I swear, this is the last time I’m posting photos from a meal at Shiori…. so good…. So I believe I’ve tried everything on the Shiori menu now (not the tonkatsu or kaarage) , this set of photos are from my 3rd visit, and I’ve been four times.
The canape sushi at £23 deserves your attention, however if you are spoilt by choice, then the omakase is a good place to start with Shiori. I’ve had their omakase (the chef’s choice menu) at £30, £40 and £50, and have found the £40 to be happy median.
Having said that, the £50 omakase was pure decadence. I’m mentioning prices, because that’s what you need to decide when you call to book, and you’ll need to because the sushi bar can only accomodate nine people at any one time.
This blog post is just photos of the seven courses you get from a £50 omakase.
Needless to say, I love Sushi of Shiori.
Course 1: Abalone, enoki and spinach
You can tell that the £50 menu is serious, when they serve luxury seafood as an appetizer. Ponzu zestiness, soya sauce, refreshing stuff.
Course 2: Okra soup
This was REALLY interesting. Chopped up okra, served cold, with all the slimy, gooey goodness of ladyfingers, juiced! Very unique mouthfeel, almost like drinking raw egg whites, but with crunchy bits, in a good way. For flavour, it was like essence of chicken.
Course 3: Fish roe, Yellowtail, white potato.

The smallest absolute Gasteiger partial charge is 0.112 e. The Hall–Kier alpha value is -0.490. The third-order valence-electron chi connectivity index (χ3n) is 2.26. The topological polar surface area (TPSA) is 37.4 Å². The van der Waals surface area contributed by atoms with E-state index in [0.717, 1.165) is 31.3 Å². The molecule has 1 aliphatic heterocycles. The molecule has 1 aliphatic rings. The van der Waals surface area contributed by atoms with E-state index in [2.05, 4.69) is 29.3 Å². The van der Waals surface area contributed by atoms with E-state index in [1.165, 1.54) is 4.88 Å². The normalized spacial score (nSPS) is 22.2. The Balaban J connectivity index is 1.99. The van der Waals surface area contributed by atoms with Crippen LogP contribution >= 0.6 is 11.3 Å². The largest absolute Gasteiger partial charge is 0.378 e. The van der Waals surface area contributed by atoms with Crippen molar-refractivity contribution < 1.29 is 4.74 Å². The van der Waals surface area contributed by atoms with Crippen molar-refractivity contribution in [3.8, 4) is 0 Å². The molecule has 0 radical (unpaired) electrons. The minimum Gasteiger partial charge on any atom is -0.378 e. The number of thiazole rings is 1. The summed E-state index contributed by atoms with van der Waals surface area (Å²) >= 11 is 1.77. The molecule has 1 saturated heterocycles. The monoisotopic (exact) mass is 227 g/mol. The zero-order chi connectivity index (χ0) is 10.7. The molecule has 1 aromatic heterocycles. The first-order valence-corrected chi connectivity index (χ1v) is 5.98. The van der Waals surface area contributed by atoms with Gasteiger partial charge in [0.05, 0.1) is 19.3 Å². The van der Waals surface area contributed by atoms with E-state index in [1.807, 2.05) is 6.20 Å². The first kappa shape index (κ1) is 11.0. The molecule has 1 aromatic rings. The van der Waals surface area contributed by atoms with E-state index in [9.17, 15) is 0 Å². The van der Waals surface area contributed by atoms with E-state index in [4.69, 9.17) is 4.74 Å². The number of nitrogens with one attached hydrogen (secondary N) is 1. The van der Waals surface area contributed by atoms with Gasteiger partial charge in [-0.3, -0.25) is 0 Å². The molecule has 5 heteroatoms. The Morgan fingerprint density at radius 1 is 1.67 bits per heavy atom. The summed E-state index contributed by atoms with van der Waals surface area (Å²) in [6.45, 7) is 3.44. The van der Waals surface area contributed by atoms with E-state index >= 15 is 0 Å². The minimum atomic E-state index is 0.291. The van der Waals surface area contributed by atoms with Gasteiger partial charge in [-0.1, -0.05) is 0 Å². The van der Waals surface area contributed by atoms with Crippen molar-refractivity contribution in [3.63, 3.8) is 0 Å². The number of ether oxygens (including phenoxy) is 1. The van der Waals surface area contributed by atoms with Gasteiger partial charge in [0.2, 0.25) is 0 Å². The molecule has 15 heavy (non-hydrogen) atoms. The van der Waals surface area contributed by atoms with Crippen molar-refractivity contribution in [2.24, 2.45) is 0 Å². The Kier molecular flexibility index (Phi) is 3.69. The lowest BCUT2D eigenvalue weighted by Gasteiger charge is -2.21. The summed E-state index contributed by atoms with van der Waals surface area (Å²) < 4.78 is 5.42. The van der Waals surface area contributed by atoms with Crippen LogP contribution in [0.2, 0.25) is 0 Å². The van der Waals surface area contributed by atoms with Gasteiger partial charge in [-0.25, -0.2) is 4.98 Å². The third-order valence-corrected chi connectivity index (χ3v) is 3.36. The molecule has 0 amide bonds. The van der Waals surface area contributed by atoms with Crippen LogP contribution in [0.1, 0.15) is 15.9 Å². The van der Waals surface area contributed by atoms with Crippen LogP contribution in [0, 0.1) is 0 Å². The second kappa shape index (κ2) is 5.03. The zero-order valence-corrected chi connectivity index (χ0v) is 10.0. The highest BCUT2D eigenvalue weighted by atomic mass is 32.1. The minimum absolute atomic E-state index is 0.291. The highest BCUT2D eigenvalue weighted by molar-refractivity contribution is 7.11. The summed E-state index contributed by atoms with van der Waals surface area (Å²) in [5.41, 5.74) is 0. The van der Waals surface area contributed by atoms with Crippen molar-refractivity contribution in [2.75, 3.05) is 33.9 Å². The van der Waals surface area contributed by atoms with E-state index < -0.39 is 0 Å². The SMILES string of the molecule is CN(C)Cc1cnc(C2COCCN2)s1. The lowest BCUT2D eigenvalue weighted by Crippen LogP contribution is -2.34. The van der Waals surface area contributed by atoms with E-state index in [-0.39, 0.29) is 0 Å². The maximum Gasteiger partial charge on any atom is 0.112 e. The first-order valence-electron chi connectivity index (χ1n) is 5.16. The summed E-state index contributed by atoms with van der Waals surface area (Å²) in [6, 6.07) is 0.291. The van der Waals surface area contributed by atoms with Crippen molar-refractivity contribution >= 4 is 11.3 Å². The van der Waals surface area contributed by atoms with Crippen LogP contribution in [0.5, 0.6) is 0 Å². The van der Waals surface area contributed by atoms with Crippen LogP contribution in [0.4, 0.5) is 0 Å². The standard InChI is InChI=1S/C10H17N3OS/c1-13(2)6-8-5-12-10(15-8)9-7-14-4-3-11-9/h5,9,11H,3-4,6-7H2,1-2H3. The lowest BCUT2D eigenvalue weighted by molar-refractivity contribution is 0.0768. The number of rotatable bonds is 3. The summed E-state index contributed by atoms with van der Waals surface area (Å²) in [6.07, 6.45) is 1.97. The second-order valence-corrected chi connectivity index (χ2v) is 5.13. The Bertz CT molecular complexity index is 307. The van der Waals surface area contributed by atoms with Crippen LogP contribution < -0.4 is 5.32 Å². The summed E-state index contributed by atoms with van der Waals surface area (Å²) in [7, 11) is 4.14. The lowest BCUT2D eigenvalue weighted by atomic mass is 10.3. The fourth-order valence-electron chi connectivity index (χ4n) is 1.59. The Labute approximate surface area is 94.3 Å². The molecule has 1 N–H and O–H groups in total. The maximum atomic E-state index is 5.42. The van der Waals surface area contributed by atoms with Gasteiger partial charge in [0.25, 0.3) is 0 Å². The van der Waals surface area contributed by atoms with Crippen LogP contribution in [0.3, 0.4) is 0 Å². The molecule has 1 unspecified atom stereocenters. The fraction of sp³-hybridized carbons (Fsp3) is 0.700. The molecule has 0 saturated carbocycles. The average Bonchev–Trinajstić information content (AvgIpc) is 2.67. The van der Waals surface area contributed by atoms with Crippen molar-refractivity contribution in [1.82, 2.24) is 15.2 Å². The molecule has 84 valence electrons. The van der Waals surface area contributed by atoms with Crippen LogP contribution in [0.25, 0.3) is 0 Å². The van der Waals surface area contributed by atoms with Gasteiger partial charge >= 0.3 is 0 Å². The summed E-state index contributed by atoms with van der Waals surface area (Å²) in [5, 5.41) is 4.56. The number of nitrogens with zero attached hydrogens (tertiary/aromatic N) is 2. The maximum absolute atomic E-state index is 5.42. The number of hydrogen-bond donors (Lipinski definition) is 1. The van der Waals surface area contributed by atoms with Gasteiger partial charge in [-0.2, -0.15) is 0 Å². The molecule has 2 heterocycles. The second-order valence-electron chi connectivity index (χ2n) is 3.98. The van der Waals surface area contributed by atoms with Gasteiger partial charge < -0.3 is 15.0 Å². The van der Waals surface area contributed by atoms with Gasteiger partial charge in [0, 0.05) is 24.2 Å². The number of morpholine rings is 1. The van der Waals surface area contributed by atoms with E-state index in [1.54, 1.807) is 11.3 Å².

Oh.. I immediately thought of Roka when this came. Beautifully presented, and another exercise in the interplay of textures. Oily chopped fish was excellent, the little flavour balloons of fish roe were awesome, hear them popping in your mouth, abit of herby edge with the chopped spring onion added to the mix. Just fantastic.
Course 4: Sashimi platter
Seared chutoro topped with fresh wasabi, oh my god, so good it melts… with some charred flavour lingering. Scallop stuffed with a ‘surprise’, which turned out to be an orange coloured, grainy paste, sweetish, crab-roe like, made from sea urchin. Who knew scallop and sea urchin would make such a great combo. Squid stuffed with seaweed. Finally, fermented seabass sashimi which had been pressed between seaweed overnight, which I suppose harks back to the beginning days of sushi or narezushi (going back centuries here) when it was fermented. I was surprised how good this was. The seabass was golden hued, the texture matured, zero chewiness, as if muscles, sinews had been relaxed and broken down, analogous to dry-aged beef, I suppose.
Course 5: Sushi Platter
Seabass maki, pickled and sugary; Unagi Bo-zushi with abit of pepper, beancurd nigiri and a grilled pepper nigiri; Selection of fish nigiri including a sweet prawn with shiso leaf pesto, aji, salmon belly and tuna.
Course six: Two Wagyu Sushi per person..!
The pièce de résistance. Both were blow-torched, so crispy flamed exterior, and inside it was blood red. Both have a melting ponzu jelly scooped over it. Additionally, one has a kind of herby radish thing over it, the other stings like jalopeno. Amazing… but Dinings’ Wagyu sushi might just beat this by a hair.
Course seven: Home-made Ice cream.
Since winter is coming up, they are offering chestnut ice cream, which I think is excellent. I particularly enjoy the black sesame as well.
I can’t wait to go back to Sushi of Shiori again. And again. Again. If you’re in London, and you need a sushi bingeing partner, I’m there. Hit me up.
Sushi of Shiori
144 Drummond Street, Off Hamstead Road, NW1 2PA
Tel: 020 7388 9962
Tube: Warren Street
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